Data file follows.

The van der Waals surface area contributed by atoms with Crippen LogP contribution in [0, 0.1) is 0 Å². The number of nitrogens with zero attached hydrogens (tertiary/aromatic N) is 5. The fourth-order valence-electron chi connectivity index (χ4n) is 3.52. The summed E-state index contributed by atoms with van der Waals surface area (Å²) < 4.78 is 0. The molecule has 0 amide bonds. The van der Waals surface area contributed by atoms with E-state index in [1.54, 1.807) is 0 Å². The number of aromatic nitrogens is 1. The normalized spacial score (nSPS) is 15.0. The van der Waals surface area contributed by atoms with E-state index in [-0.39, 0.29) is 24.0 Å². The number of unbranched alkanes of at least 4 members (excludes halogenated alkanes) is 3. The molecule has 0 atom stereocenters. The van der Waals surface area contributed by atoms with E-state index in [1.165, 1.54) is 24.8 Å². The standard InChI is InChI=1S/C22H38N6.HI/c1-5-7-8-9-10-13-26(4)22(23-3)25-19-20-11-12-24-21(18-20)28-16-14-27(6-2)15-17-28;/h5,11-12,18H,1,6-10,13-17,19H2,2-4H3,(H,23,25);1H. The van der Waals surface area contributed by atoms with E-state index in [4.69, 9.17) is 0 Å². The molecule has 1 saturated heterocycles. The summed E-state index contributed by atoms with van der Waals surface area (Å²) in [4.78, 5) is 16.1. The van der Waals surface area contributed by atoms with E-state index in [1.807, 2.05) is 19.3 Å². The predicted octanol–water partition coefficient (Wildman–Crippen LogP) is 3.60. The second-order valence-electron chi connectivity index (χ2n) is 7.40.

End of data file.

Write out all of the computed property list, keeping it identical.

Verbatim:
The van der Waals surface area contributed by atoms with Crippen LogP contribution in [0, 0.1) is 0 Å². The number of nitrogens with zero attached hydrogens (tertiary/aromatic N) is 5. The fourth-order valence-electron chi connectivity index (χ4n) is 3.52. The summed E-state index contributed by atoms with van der Waals surface area (Å²) < 4.78 is 0. The molecule has 0 amide bonds. The van der Waals surface area contributed by atoms with E-state index in [1.54, 1.807) is 0 Å². The number of aromatic nitrogens is 1. The normalized spacial score (nSPS) is 15.0. The van der Waals surface area contributed by atoms with E-state index in [-0.39, 0.29) is 24.0 Å². The number of unbranched alkanes of at least 4 members (excludes halogenated alkanes) is 3. The molecule has 0 atom stereocenters. The van der Waals surface area contributed by atoms with E-state index in [1.165, 1.54) is 24.8 Å². The standard InChI is InChI=1S/C22H38N6.HI/c1-5-7-8-9-10-13-26(4)22(23-3)25-19-20-11-12-24-21(18-20)28-16-14-27(6-2)15-17-28;/h5,11-12,18H,1,6-10,13-17,19H2,2-4H3,(H,23,25);1H. The van der Waals surface area contributed by atoms with E-state index in [4.69, 9.17) is 0 Å². The molecule has 1 saturated heterocycles. The summed E-state index contributed by atoms with van der Waals surface area (Å²) in [4.78, 5) is 16.1. The van der Waals surface area contributed by atoms with E-state index in [1.807, 2.05) is 19.3 Å². The predicted octanol–water partition coefficient (Wildman–Crippen LogP) is 3.60. The second-order valence-electron chi connectivity index (χ2n) is 7.40.